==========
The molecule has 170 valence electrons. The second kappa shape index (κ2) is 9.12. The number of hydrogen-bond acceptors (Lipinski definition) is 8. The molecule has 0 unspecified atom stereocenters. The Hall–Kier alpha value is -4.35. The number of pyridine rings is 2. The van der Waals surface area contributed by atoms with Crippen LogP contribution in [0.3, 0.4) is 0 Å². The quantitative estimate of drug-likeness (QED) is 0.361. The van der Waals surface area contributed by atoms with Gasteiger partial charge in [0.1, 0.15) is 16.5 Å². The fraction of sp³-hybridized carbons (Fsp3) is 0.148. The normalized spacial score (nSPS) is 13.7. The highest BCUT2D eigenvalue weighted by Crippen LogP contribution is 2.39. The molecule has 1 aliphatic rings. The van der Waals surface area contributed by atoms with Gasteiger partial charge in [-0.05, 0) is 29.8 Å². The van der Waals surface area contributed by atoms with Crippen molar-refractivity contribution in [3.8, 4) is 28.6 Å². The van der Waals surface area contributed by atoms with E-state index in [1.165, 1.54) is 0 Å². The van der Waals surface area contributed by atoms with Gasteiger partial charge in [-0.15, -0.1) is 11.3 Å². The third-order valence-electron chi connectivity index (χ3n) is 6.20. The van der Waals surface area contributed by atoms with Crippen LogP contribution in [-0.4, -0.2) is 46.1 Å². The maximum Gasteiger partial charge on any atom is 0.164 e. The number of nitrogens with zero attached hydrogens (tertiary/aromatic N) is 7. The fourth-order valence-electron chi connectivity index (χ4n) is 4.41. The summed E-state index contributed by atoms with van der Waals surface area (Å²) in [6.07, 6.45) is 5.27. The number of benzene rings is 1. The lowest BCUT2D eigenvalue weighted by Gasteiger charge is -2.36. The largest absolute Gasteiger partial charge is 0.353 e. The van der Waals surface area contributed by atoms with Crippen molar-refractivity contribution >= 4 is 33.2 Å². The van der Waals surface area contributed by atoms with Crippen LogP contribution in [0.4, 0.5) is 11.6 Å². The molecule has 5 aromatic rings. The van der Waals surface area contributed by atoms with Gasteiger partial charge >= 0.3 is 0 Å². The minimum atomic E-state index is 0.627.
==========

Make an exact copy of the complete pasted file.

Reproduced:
The molecule has 170 valence electrons. The second kappa shape index (κ2) is 9.12. The number of hydrogen-bond acceptors (Lipinski definition) is 8. The molecule has 0 unspecified atom stereocenters. The Hall–Kier alpha value is -4.35. The number of pyridine rings is 2. The van der Waals surface area contributed by atoms with Crippen LogP contribution in [0.3, 0.4) is 0 Å². The quantitative estimate of drug-likeness (QED) is 0.361. The van der Waals surface area contributed by atoms with Gasteiger partial charge in [0.1, 0.15) is 16.5 Å². The fraction of sp³-hybridized carbons (Fsp3) is 0.148. The normalized spacial score (nSPS) is 13.7. The highest BCUT2D eigenvalue weighted by Crippen LogP contribution is 2.39. The molecule has 1 aliphatic rings. The van der Waals surface area contributed by atoms with Gasteiger partial charge in [-0.05, 0) is 29.8 Å². The van der Waals surface area contributed by atoms with Crippen molar-refractivity contribution in [3.8, 4) is 28.6 Å². The van der Waals surface area contributed by atoms with E-state index in [1.165, 1.54) is 0 Å². The van der Waals surface area contributed by atoms with Gasteiger partial charge in [-0.15, -0.1) is 11.3 Å². The third-order valence-electron chi connectivity index (χ3n) is 6.20. The van der Waals surface area contributed by atoms with Crippen LogP contribution in [-0.4, -0.2) is 46.1 Å². The maximum Gasteiger partial charge on any atom is 0.164 e. The number of nitrogens with zero attached hydrogens (tertiary/aromatic N) is 7. The fourth-order valence-electron chi connectivity index (χ4n) is 4.41. The summed E-state index contributed by atoms with van der Waals surface area (Å²) in [6.07, 6.45) is 5.27. The number of benzene rings is 1. The lowest BCUT2D eigenvalue weighted by Gasteiger charge is -2.36. The largest absolute Gasteiger partial charge is 0.353 e. The van der Waals surface area contributed by atoms with Crippen molar-refractivity contribution >= 4 is 33.2 Å². The van der Waals surface area contributed by atoms with Crippen LogP contribution in [0.4, 0.5) is 11.6 Å². The molecule has 5 aromatic rings. The van der Waals surface area contributed by atoms with Gasteiger partial charge >= 0.3 is 0 Å². The minimum atomic E-state index is 0.627.